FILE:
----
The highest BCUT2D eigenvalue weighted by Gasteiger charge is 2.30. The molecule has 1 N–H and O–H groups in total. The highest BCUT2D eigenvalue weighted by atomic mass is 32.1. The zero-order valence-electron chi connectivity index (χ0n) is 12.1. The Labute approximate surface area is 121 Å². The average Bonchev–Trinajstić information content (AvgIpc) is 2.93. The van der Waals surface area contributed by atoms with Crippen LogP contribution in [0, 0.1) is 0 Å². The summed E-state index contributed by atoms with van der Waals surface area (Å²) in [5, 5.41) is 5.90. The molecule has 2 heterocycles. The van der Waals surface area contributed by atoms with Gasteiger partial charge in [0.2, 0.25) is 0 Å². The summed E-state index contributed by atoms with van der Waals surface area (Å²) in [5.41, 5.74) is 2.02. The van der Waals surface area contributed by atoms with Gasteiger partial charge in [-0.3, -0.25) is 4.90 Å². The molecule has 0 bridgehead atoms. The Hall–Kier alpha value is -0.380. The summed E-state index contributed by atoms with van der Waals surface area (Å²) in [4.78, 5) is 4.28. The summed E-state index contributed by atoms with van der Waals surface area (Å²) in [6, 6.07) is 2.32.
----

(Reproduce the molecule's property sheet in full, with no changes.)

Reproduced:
The highest BCUT2D eigenvalue weighted by Gasteiger charge is 2.30. The molecule has 1 N–H and O–H groups in total. The highest BCUT2D eigenvalue weighted by atomic mass is 32.1. The zero-order valence-electron chi connectivity index (χ0n) is 12.1. The Labute approximate surface area is 121 Å². The average Bonchev–Trinajstić information content (AvgIpc) is 2.93. The van der Waals surface area contributed by atoms with Crippen LogP contribution in [0, 0.1) is 0 Å². The summed E-state index contributed by atoms with van der Waals surface area (Å²) in [5, 5.41) is 5.90. The molecule has 2 heterocycles. The van der Waals surface area contributed by atoms with Gasteiger partial charge in [0.2, 0.25) is 0 Å². The summed E-state index contributed by atoms with van der Waals surface area (Å²) in [5.41, 5.74) is 2.02. The van der Waals surface area contributed by atoms with Gasteiger partial charge in [-0.3, -0.25) is 4.90 Å². The molecule has 0 bridgehead atoms. The Hall–Kier alpha value is -0.380. The summed E-state index contributed by atoms with van der Waals surface area (Å²) in [4.78, 5) is 4.28. The summed E-state index contributed by atoms with van der Waals surface area (Å²) in [6, 6.07) is 2.32.